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How are we tackling sepsis?

Kenny Ajayi  ICHP’s Programme Lead-Patient Safety, shares the developments and breakthroughs his collaborative work is having tackling sepsis….

 ‘Find a credible, reproducible and easily obtainable intelligence tool relevant to those admitted with a sepsis infection to understand the impact of interventions…’

It was early 2017 and I had been tasked with this pressing challenge as part of my sepsis work with the Patient Safety Collaborative (PSC) at ICHP. Fast-forward just over a year and this challenge has put me on a path beyond all my expectations.

The number of people developing sepsis is apparently ‘increasing’. This appears to be due to changes in coding, increase in the number of hospital emergency admissions and an increased awareness of sepsis. Sepsis deaths are actually reducing. Sepsis, simply put, is the reaction to an infection in which the body attacks its own organs and tissues; a severe end of infection or ‘infection with badness’.

However, it doesn’t have a gold standard diagnostic test or stable clinical definition.

This has resulted in challenges to understand the scale and improve care, as there needs to be an operational definition in order to test and explore the impact of interventions.

At ICHP partnership working and collaboration is key. I initially looked to our networks to see what had gone before. A paper authored by Matt Inada-Kim (National Clinical Advisor on Sepsis and Deterioration) with the Oxford Academic Health Science Network (AHSN) was brought to my attention “Defining and measuring suspicion of sepsis: an analysis of routine data”. Their findings found that patients who have suspicion of sepsis (SOS) can be identified in routine administrative data. It is these patients who are potentially at risk of developing sepsis and are the target of intervention programmes to improve the detection and treatment of sepsis. The effectiveness of sepsis programmes can be evaluated by examining the outcomes of patients with SOS – so as a network we had the formula but, at that time, no method to spread it to benefit the population.

Our PSC system gives us the unique breadth to bring partners together and spark cross-boundary conversations to explore options. These conversations are critical and vital to move our work forward, which is exactly what we have done with our sepsis collaboration.

Working closely with Matt, I took this information to our ICHP Business Intelligence team and, in particular, Andi Orlowski (Head of Business Intelligence) and Julia Wilkins (Head of Analytics) to explore ways they could use this formula to create an intelligence tool which could be used to measure the impact of sepsis interventions. By this time I was also working closely with Kate Cheema (Head of the Patient Safety Measurement Unit at NHS Improvement) who has been an invaluable sounding board and has also shared her extensive expertise.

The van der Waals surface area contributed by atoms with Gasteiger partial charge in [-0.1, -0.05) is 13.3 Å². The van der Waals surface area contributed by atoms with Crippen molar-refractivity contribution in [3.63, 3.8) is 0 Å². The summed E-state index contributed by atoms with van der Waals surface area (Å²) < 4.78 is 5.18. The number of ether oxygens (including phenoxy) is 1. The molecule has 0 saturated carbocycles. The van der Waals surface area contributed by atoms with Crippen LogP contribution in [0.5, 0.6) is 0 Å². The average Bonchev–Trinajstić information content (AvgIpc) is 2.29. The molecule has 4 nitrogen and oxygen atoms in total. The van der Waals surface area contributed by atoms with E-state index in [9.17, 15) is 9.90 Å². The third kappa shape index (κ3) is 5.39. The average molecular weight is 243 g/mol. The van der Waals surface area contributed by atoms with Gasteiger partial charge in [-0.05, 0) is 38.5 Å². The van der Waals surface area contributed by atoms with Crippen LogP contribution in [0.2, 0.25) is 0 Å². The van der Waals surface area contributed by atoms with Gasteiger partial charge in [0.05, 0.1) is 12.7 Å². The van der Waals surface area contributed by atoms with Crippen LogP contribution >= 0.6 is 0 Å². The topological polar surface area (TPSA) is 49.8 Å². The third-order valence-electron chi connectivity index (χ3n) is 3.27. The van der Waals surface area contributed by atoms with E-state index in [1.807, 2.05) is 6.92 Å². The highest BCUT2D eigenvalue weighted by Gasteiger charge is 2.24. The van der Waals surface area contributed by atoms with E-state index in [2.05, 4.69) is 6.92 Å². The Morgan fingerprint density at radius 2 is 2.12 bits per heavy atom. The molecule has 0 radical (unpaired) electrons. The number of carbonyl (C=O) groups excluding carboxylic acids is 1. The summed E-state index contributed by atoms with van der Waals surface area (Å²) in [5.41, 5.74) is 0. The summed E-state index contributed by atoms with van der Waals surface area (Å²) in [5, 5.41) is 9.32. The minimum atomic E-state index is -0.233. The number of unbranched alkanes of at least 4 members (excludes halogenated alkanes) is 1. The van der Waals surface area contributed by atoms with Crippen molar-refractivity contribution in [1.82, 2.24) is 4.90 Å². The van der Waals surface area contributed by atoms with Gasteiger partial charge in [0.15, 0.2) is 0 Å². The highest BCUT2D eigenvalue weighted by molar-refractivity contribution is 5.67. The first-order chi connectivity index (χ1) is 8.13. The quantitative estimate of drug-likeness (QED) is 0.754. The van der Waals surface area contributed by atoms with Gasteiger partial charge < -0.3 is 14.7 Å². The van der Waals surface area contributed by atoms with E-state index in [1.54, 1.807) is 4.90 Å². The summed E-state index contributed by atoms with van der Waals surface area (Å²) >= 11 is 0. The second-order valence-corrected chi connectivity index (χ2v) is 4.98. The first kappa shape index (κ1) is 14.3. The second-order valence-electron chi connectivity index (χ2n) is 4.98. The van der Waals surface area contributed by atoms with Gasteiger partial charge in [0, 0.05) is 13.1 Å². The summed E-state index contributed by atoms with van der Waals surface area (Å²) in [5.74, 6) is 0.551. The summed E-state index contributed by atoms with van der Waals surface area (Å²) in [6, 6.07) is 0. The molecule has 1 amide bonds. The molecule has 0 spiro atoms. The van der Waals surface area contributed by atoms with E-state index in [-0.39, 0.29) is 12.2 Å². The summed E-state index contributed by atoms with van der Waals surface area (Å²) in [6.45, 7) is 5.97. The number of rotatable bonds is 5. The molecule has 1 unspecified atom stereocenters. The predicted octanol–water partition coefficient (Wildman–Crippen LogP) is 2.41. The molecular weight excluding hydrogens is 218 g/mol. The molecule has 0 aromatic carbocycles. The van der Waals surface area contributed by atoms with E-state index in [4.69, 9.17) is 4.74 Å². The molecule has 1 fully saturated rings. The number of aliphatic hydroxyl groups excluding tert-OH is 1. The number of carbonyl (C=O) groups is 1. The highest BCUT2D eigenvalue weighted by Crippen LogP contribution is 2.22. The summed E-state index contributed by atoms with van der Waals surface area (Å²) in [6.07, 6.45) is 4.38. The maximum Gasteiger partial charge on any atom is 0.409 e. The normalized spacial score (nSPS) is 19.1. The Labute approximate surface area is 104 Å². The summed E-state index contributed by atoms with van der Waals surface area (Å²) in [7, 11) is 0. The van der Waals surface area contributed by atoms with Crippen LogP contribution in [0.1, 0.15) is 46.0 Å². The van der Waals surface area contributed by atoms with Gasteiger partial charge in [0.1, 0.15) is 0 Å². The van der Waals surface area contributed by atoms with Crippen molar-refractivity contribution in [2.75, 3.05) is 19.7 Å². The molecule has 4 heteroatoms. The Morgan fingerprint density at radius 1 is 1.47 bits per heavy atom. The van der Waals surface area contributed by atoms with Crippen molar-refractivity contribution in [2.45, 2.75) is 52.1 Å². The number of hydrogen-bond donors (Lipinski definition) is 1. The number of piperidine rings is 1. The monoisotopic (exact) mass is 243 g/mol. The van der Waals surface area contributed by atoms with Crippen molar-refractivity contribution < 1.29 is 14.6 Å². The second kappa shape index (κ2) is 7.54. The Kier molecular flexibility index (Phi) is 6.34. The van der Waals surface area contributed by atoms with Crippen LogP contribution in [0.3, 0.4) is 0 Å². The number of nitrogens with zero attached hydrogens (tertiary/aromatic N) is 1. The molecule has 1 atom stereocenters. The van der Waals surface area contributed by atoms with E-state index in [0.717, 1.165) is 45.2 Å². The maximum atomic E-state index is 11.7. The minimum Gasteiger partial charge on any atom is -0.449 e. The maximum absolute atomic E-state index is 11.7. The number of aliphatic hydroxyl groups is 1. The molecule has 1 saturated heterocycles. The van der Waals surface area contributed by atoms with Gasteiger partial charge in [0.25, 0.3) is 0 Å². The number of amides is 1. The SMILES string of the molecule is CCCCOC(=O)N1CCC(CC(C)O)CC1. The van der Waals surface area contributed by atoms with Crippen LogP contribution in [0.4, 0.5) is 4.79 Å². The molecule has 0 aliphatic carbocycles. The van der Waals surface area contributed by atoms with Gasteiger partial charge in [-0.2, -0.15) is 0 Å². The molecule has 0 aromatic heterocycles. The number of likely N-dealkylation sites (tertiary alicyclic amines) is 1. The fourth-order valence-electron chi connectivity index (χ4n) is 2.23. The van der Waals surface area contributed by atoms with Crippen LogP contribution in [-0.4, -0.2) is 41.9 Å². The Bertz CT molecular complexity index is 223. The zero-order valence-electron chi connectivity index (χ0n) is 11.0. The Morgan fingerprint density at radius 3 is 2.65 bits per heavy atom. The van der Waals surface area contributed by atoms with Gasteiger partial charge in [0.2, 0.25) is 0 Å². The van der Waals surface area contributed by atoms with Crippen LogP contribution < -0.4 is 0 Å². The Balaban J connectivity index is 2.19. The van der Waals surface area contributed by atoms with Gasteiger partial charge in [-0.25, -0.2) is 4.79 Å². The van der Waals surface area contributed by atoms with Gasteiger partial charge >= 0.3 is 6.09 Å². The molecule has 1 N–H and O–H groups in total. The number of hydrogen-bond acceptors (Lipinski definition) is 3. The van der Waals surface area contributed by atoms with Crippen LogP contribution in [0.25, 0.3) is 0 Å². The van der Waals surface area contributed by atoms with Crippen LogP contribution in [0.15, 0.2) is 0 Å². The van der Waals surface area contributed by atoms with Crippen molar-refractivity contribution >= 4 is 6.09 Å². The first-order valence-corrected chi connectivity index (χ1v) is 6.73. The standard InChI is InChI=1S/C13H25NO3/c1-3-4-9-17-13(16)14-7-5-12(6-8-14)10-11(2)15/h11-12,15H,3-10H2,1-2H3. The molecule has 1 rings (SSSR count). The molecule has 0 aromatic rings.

On the journey to developing the dashboard, co funded by NHS Improvement PSMU, I have also had input from local clinicians as well as international figures in sepsis including Mervyn Singer (Professor of Intensive Care Medicine at University College London) and John Welch (President, International Society for Rapid Response Systems), ICHP also hosted a national sepsis workshop with representation from NHS England, NHS Improvement, NHS Resolution and the Care Quality Commission (CQC) with support of the PSC system.

Through these collaborations, drawing on Matt, Kate’s, Andi’s and Julia’s incredible skills and know-how, we have now created the innovative SOS Dashboard. The dashboard enables NHS staff – for the first time ever – to use reliable data to monitor and assess the impact of interventions on deteriorating patients with SOS. It focuses on measurement of interventions, which helps local teams determine which methods work best, and which may need to be spread more widely across their organisation.

The dashboard  also provides a platform to support research studies into physiological parameters and clinical phenotypes associated with bad outcomes in infection. The dashboard is not just an information tool to be viewed in isolation; it enables as wide an audience as possible to engage with and use the findings for patient benefit. It can be accessed by patients, clinicians, managers, data analysts and researchers, and is meaningful for all of these audiences.

The dashboard is already starting to show the power and importance of the use of data in the right context.

Working as a network through the PSC we are working with clinicians to spread the use of the dashboard, including clinicians from primary, secondary and tertiary care in at least four trusts in North West London and across England . With the aim of launching it fully around World Sepsis Day in September.

If you want to learn more, trail the dashboard, or help us share this work. Please contact me. Sepsis is one of the most dangerous medical conditions in the NHS – and it’s only by working collaboratively to better understand our data that we can start to tackle it.